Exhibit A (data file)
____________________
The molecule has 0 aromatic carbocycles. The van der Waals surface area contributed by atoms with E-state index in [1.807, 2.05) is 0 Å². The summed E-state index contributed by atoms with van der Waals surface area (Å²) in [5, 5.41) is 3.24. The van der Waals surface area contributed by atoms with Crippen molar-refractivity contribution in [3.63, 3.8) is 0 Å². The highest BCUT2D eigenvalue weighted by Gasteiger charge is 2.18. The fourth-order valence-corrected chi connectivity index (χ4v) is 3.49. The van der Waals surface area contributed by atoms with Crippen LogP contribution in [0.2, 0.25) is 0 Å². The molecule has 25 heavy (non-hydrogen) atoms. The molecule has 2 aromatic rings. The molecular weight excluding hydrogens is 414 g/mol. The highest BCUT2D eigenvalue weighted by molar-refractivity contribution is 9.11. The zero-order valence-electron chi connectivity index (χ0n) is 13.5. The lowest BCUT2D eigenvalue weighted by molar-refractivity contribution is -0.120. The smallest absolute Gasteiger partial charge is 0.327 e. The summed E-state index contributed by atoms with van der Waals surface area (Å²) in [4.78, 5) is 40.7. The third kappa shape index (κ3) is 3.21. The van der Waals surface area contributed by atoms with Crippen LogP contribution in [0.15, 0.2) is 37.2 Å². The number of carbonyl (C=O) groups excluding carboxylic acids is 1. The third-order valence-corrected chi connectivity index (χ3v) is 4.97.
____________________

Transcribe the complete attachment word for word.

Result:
The molecule has 0 aromatic carbocycles. The van der Waals surface area contributed by atoms with E-state index in [1.807, 2.05) is 0 Å². The summed E-state index contributed by atoms with van der Waals surface area (Å²) in [5, 5.41) is 3.24. The van der Waals surface area contributed by atoms with Crippen molar-refractivity contribution in [3.63, 3.8) is 0 Å². The highest BCUT2D eigenvalue weighted by Gasteiger charge is 2.18. The fourth-order valence-corrected chi connectivity index (χ4v) is 3.49. The van der Waals surface area contributed by atoms with Crippen LogP contribution in [0.2, 0.25) is 0 Å². The molecule has 25 heavy (non-hydrogen) atoms. The molecule has 2 aromatic rings. The molecular weight excluding hydrogens is 414 g/mol. The highest BCUT2D eigenvalue weighted by molar-refractivity contribution is 9.11. The zero-order valence-electron chi connectivity index (χ0n) is 13.5. The lowest BCUT2D eigenvalue weighted by molar-refractivity contribution is -0.120. The smallest absolute Gasteiger partial charge is 0.327 e. The summed E-state index contributed by atoms with van der Waals surface area (Å²) in [4.78, 5) is 40.7. The third kappa shape index (κ3) is 3.21. The van der Waals surface area contributed by atoms with Crippen LogP contribution in [0.15, 0.2) is 37.2 Å². The number of carbonyl (C=O) groups excluding carboxylic acids is 1. The third-order valence-corrected chi connectivity index (χ3v) is 4.97.